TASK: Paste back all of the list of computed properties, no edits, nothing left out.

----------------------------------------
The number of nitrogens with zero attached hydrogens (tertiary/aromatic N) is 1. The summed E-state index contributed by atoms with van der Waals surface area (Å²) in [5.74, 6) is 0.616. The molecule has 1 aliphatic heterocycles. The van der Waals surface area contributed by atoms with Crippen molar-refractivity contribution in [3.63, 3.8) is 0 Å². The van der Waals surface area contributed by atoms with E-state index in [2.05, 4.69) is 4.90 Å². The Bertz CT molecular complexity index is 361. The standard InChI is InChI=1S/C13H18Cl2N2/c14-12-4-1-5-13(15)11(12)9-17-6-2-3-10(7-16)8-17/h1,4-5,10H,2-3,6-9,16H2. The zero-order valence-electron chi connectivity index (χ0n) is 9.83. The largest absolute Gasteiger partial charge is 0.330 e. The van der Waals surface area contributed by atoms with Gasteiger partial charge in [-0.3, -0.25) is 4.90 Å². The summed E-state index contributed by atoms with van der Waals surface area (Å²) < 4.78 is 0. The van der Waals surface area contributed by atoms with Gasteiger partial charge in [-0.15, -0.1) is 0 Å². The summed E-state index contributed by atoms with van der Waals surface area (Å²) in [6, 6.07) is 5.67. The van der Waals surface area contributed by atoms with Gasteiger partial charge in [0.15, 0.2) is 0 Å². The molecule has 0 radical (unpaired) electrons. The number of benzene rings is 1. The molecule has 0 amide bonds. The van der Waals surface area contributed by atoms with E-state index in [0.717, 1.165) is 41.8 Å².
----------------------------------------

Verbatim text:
The number of nitrogens with zero attached hydrogens (tertiary/aromatic N) is 1. The summed E-state index contributed by atoms with van der Waals surface area (Å²) in [5.74, 6) is 0.616. The molecule has 1 aliphatic heterocycles. The van der Waals surface area contributed by atoms with Crippen molar-refractivity contribution in [3.63, 3.8) is 0 Å². The van der Waals surface area contributed by atoms with E-state index in [2.05, 4.69) is 4.90 Å². The Bertz CT molecular complexity index is 361. The standard InChI is InChI=1S/C13H18Cl2N2/c14-12-4-1-5-13(15)11(12)9-17-6-2-3-10(7-16)8-17/h1,4-5,10H,2-3,6-9,16H2. The zero-order valence-electron chi connectivity index (χ0n) is 9.83. The largest absolute Gasteiger partial charge is 0.330 e. The van der Waals surface area contributed by atoms with Gasteiger partial charge in [-0.3, -0.25) is 4.90 Å². The summed E-state index contributed by atoms with van der Waals surface area (Å²) < 4.78 is 0. The van der Waals surface area contributed by atoms with Gasteiger partial charge in [-0.15, -0.1) is 0 Å². The summed E-state index contributed by atoms with van der Waals surface area (Å²) in [6, 6.07) is 5.67. The van der Waals surface area contributed by atoms with Gasteiger partial charge in [0.15, 0.2) is 0 Å². The molecule has 0 radical (unpaired) electrons. The number of benzene rings is 1. The molecule has 0 amide bonds. The van der Waals surface area contributed by atoms with E-state index in [0.717, 1.165) is 41.8 Å².